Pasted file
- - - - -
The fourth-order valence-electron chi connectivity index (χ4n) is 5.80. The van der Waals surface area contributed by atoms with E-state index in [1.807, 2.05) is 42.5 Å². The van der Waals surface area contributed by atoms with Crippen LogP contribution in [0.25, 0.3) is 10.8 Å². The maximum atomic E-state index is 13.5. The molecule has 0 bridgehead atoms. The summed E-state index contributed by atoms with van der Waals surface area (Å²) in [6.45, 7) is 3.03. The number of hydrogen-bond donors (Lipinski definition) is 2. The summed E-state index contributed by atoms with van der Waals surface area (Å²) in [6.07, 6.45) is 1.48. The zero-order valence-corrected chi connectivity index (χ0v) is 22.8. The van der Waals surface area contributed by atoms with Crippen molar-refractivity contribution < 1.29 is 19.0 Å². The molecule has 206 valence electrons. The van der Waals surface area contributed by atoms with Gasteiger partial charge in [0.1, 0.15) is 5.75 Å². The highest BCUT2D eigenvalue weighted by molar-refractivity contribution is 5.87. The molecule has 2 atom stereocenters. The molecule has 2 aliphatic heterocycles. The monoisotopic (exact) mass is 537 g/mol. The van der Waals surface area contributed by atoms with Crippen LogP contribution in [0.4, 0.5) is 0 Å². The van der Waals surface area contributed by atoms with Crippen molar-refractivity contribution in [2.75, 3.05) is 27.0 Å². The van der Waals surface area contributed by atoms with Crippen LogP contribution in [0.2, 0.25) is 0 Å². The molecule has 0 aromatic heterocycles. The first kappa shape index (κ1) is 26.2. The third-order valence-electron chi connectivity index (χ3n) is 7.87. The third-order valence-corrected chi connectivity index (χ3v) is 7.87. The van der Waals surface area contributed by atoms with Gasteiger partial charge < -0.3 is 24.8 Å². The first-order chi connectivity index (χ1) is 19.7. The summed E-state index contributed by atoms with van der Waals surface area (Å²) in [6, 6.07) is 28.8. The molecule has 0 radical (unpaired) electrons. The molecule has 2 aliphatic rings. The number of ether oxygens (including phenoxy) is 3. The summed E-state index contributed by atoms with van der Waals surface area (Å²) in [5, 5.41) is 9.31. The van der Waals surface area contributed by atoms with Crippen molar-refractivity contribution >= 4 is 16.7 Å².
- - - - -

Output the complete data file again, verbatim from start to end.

The fourth-order valence-electron chi connectivity index (χ4n) is 5.80. The van der Waals surface area contributed by atoms with E-state index in [1.807, 2.05) is 42.5 Å². The van der Waals surface area contributed by atoms with Crippen LogP contribution in [0.25, 0.3) is 10.8 Å². The maximum atomic E-state index is 13.5. The molecule has 0 bridgehead atoms. The summed E-state index contributed by atoms with van der Waals surface area (Å²) in [6.45, 7) is 3.03. The number of hydrogen-bond donors (Lipinski definition) is 2. The summed E-state index contributed by atoms with van der Waals surface area (Å²) in [6.07, 6.45) is 1.48. The zero-order valence-corrected chi connectivity index (χ0v) is 22.8. The van der Waals surface area contributed by atoms with Crippen molar-refractivity contribution < 1.29 is 19.0 Å². The molecule has 206 valence electrons. The van der Waals surface area contributed by atoms with Gasteiger partial charge in [0.1, 0.15) is 5.75 Å². The highest BCUT2D eigenvalue weighted by molar-refractivity contribution is 5.87. The molecule has 2 atom stereocenters. The molecule has 2 aliphatic heterocycles. The monoisotopic (exact) mass is 537 g/mol. The van der Waals surface area contributed by atoms with Crippen LogP contribution in [0.4, 0.5) is 0 Å². The van der Waals surface area contributed by atoms with Crippen molar-refractivity contribution in [2.75, 3.05) is 27.0 Å². The van der Waals surface area contributed by atoms with Crippen LogP contribution in [0.2, 0.25) is 0 Å². The molecule has 0 aromatic heterocycles. The first kappa shape index (κ1) is 26.2. The third-order valence-electron chi connectivity index (χ3n) is 7.87. The third-order valence-corrected chi connectivity index (χ3v) is 7.87. The van der Waals surface area contributed by atoms with Gasteiger partial charge < -0.3 is 24.8 Å². The first-order chi connectivity index (χ1) is 19.7. The summed E-state index contributed by atoms with van der Waals surface area (Å²) in [6, 6.07) is 28.8. The molecule has 0 radical (unpaired) electrons. The molecule has 2 aliphatic rings. The number of ether oxygens (including phenoxy) is 3. The summed E-state index contributed by atoms with van der Waals surface area (Å²) in [5, 5.41) is 9.31. The van der Waals surface area contributed by atoms with Crippen molar-refractivity contribution >= 4 is 16.7 Å².